‘Portrait Of A Lady On Fire’ Review

Portrait Of A Lady On Fire (Portrait de la jeune fille en feu in French) is an amazing kind of marriage where one half is exquisite artistry and the other half’s a romance slowly bursting into a bonfire. Written and directed by Céline Sciamma, it unveils a story about an artist Marianne (Noémie Merlant) who is hired to secretly to do a portrait of Héloïse (Adèle Haenel) that would be a gift for her assigned future husband. The film looks gorgeous in both candlelight and sunlight, never letting its flames to be smothered.

Both Merlant and Haenel are terrific in their roles, not letting a smile slip in front of the other one for quite a while. Their movement is almost dance-like where the one taking the lead is changing from scene to scene and they never overact their feelings or underplay the meaningfulness. Their individual highlights are connected by Vivaldi’s ‘Four Seasons’, Merlant in earlier scene where she plays it on harpsichord and Haenel in the very last scene of the movie. The main duo is supported well by Luàna Bajrami who plays a maid called Sophie. Her storyline could’ve easily been the film’s misstep but it’s wonderfully implemented in the main storyline while the acting is up to par as well. These storylines living harmoniously is thanks to Sciamma’s screenplay which is rich, smart and caring. There are no rapid fire exchanges at any point but the words on the page are all there for a reason and never underestimate the talent that is acting them out.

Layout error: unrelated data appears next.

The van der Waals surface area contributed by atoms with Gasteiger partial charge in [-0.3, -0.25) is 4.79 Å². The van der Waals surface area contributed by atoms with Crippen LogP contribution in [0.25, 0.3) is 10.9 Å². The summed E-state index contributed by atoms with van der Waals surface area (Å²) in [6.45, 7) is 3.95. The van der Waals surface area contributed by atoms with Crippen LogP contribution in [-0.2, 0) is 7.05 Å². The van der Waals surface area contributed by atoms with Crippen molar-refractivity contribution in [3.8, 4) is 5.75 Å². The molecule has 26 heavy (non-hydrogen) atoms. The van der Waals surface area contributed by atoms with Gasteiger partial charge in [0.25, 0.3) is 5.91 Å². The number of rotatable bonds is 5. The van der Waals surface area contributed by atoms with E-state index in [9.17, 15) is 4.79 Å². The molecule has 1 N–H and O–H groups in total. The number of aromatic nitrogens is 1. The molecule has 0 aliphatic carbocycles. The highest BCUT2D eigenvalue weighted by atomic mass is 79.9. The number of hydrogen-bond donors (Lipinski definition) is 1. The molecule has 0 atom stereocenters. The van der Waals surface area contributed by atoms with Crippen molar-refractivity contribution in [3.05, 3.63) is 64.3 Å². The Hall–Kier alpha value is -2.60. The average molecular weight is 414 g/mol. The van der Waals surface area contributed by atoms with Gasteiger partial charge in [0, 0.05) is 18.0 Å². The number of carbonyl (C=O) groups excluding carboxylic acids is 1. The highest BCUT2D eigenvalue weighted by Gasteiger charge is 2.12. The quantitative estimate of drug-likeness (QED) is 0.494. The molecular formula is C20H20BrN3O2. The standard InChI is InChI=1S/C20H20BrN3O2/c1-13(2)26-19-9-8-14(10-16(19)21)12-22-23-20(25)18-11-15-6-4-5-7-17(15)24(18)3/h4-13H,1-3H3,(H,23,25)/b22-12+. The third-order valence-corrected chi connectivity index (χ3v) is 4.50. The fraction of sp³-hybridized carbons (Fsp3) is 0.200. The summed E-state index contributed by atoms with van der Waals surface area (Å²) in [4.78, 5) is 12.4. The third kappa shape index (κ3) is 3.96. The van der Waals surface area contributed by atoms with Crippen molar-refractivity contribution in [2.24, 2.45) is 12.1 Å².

Claire Mathon’s cinematography bleeds colors and glow, especially in all the beach scenes. Every shot that is outdoors could be perfect for a painting and shots indoors never let the characters out of viewer’s gaze. The close-up shot at the beach where Marianne’s face is closer to camera and Héloïse’s is behind hers, is one of the best of the year (also featured in the trailer). Sciamma’s directorial vision is apparent everywhere, all the movements and framings of the camera are very classy and seem carefully chosen. Also by the way, the paintings featured in the film are done by Hélène Delmaire so great job by her capturing the character of Héloïse so beautifully.

Smileys: Screenplay, acting, cinematography, directing, dialogue

Frowneys: Nothing

You’re probably expecting some fire emojis here but I’ll keep it classy too.

5.0/5